"Enforcement of Liability of Parents and Others.)
(1) If it appears at any hearing that a parent or any other person named in the petition, liable under the law for the support of the minor, is able to contribute to his support, the court shall enter an order requiring that parent or other person to pay the clerk of the court, or to the guardian or custodian appointed under Section 5-7, a reasonable sum from time to time for the care, support and necessary special care or treatment, of the minor. The court may require reasonable security for such payments." (Ill. Rev. Stat. 1975, ch. 37, par. 704-4(1).)
The minor here had been made a ward of the court and a guardian had been appointed for him by the circuit court. It is clear that the governing statute is section 7-4(1) of the Juvenile Court Act and not the Family Expense Act.
3 The county's petition for reimbursement of the support of this minor related the sum of $670. By the time the hearing as to the ability of the father to pay was held that expenditure had increased and the court "compromised" the amount due at $2,044. We do not have a record of that proceeding and we do not know the basis upon which the court determined the liability for reimbursement by the father. The question of the reasonableness of the amount adjudicated due and owing from the father is therefore not before us nor has any question been raised as to that issue. The sole contention of the father is that he is not liable for any support. We are, therefore, not called upon to determine the reasonableness of the amount of reimbursement decreed by the court, but only whether the father is responsible for reimbursement to the county for the support of his child. As indicated above, the record is incomplete and does not include the order making the minor a ward of the court and appointing the guardian. However, from the record we do have, it would appear that the respondent was present at the hearing wherein such order was entered, as subsequently recognized by the pleadings. The father, therefore, knew that the child had been made a ward of the court and was cognizant of the various placements of the child. It can scarcely be said that he was not aware of the whereabouts of his child during the two-year period in question. It is the basic responsibility of the parent to provide for the support of his or her child. The Juvenile Court Act specifically finds that if a child is made a ward of the court and the funds of the county are expended for his support and maintenance, the court shall determine the ability of the parent to reimburse the county "a reasonable sum from time to time for the care, support and necessary special care or treatment, of the minor." We have stated that a hearing was had eventually as to the ability of the respondent to make such reimbursement. It is not the duty of the general public to fully support a child where the parent is able to contribute to such support. Therefore, we specifically find that the father is liable under the law for the support of the minor under the provisions of section 7-4(1) of the Juvenile Court Act.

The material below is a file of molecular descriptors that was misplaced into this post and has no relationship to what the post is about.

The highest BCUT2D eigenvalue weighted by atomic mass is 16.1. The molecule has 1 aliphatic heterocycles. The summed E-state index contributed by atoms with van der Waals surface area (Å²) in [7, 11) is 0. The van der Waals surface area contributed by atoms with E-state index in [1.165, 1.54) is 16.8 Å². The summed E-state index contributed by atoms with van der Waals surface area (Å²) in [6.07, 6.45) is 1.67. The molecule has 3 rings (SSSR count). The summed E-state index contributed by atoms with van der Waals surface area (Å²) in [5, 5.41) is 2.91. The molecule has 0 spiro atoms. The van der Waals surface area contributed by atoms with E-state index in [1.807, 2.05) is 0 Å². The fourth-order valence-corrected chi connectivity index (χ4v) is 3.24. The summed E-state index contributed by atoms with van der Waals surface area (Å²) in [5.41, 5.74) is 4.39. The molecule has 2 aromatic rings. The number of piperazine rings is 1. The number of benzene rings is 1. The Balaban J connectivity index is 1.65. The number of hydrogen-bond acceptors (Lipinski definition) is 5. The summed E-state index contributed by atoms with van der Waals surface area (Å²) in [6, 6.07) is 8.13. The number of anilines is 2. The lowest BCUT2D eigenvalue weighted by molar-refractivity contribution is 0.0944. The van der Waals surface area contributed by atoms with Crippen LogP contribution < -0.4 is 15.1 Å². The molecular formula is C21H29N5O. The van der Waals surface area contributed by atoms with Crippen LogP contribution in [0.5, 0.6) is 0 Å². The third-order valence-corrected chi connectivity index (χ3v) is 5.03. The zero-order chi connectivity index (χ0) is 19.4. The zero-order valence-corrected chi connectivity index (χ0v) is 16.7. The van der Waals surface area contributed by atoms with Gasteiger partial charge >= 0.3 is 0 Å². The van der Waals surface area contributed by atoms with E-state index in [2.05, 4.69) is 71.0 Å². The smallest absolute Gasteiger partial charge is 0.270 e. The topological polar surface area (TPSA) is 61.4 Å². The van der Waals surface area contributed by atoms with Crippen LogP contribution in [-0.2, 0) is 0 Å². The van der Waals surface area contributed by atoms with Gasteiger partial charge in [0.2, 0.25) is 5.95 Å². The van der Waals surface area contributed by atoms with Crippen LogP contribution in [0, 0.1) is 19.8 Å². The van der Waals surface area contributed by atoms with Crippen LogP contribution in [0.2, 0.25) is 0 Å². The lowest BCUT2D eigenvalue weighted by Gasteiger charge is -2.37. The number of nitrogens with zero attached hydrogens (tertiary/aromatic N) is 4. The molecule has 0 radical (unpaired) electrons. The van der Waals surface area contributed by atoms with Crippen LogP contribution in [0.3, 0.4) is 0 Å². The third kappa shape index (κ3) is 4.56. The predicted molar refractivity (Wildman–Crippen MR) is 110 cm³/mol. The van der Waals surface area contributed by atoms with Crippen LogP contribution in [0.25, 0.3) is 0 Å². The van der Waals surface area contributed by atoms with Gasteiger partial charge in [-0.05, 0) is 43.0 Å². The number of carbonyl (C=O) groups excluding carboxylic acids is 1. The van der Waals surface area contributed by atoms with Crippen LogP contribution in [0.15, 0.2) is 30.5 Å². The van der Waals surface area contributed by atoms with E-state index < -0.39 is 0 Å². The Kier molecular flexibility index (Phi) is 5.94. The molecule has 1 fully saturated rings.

4 Before concluding, however, we feel constrained to remark upon the procedure utilized in this matter. Although we do not find any violations of constitutional due process in the instant case, it appears that it would be a better procedure to determine the natural parent's ability to make reimbursement at the time of the placement of the child in an institution or facility rather than after substantial sums have been expended. Bearing in mind that the county is not a source of unlimited funds, it would be better procedure for the juvenile court to determine the possible financial exposure of the public vis-a-vis the natural parent. In addition, such a determination would afford the parent or parents the opportunity to suggest alternative means or places where supervision might be effected.
For the reasons stated above, the order appealed from is affirmed.
WOODWARD and BOYLE, JJ., concur.